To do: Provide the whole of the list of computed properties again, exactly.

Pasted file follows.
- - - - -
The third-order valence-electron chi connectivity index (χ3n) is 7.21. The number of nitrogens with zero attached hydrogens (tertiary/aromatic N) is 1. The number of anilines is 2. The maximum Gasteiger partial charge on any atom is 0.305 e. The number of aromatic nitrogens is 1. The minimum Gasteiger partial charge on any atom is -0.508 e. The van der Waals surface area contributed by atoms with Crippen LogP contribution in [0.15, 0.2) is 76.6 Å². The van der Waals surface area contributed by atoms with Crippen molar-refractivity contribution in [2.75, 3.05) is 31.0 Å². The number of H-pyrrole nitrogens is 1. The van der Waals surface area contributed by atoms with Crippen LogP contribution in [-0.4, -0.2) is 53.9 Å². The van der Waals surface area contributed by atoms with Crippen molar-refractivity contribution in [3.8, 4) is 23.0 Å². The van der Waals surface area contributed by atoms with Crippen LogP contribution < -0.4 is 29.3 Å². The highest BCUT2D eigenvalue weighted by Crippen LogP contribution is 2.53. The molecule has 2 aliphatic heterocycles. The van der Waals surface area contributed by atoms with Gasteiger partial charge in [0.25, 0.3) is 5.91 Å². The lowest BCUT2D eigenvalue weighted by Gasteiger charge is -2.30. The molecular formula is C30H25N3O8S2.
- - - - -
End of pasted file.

The third-order valence-electron chi connectivity index (χ3n) is 7.21. The number of nitrogens with zero attached hydrogens (tertiary/aromatic N) is 1. The number of anilines is 2. The maximum Gasteiger partial charge on any atom is 0.305 e. The number of aromatic nitrogens is 1. The minimum Gasteiger partial charge on any atom is -0.508 e. The van der Waals surface area contributed by atoms with Crippen LogP contribution in [0.15, 0.2) is 76.6 Å². The van der Waals surface area contributed by atoms with Crippen molar-refractivity contribution in [2.75, 3.05) is 31.0 Å². The number of H-pyrrole nitrogens is 1. The van der Waals surface area contributed by atoms with Crippen LogP contribution in [-0.4, -0.2) is 53.9 Å². The van der Waals surface area contributed by atoms with Crippen molar-refractivity contribution in [3.8, 4) is 23.0 Å². The van der Waals surface area contributed by atoms with Crippen LogP contribution < -0.4 is 29.3 Å². The highest BCUT2D eigenvalue weighted by Crippen LogP contribution is 2.53. The molecule has 2 aliphatic heterocycles. The van der Waals surface area contributed by atoms with Gasteiger partial charge in [0.25, 0.3) is 5.91 Å². The lowest BCUT2D eigenvalue weighted by Gasteiger charge is -2.30. The molecular formula is C30H25N3O8S2.